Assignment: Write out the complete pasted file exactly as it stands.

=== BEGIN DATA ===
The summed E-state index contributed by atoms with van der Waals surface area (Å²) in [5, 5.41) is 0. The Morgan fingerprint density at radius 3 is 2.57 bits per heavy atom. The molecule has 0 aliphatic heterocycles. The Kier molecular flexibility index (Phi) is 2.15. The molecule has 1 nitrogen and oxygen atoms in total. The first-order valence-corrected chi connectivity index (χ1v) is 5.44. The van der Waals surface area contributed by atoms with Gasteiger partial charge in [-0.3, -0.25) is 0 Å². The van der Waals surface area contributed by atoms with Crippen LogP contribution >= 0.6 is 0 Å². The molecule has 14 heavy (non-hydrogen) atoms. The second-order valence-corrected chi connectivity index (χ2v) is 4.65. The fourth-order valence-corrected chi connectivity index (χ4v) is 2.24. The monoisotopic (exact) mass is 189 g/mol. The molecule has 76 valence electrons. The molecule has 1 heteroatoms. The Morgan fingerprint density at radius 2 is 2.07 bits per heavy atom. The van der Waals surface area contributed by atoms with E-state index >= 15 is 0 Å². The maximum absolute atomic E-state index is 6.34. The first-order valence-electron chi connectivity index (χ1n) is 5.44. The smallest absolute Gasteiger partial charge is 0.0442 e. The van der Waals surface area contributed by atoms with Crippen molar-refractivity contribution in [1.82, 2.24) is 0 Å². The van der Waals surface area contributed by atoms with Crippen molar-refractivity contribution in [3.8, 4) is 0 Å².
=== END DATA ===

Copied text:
The summed E-state index contributed by atoms with van der Waals surface area (Å²) in [5, 5.41) is 0. The Morgan fingerprint density at radius 3 is 2.57 bits per heavy atom. The molecule has 0 aliphatic heterocycles. The Kier molecular flexibility index (Phi) is 2.15. The molecule has 1 nitrogen and oxygen atoms in total. The first-order valence-corrected chi connectivity index (χ1v) is 5.44. The van der Waals surface area contributed by atoms with Gasteiger partial charge in [-0.3, -0.25) is 0 Å². The van der Waals surface area contributed by atoms with Crippen LogP contribution >= 0.6 is 0 Å². The molecule has 14 heavy (non-hydrogen) atoms. The second-order valence-corrected chi connectivity index (χ2v) is 4.65. The fourth-order valence-corrected chi connectivity index (χ4v) is 2.24. The monoisotopic (exact) mass is 189 g/mol. The molecule has 76 valence electrons. The molecule has 1 heteroatoms. The Morgan fingerprint density at radius 2 is 2.07 bits per heavy atom. The van der Waals surface area contributed by atoms with E-state index >= 15 is 0 Å². The maximum absolute atomic E-state index is 6.34. The first-order valence-electron chi connectivity index (χ1n) is 5.44. The smallest absolute Gasteiger partial charge is 0.0442 e. The van der Waals surface area contributed by atoms with Crippen molar-refractivity contribution in [1.82, 2.24) is 0 Å². The van der Waals surface area contributed by atoms with Crippen molar-refractivity contribution in [3.8, 4) is 0 Å².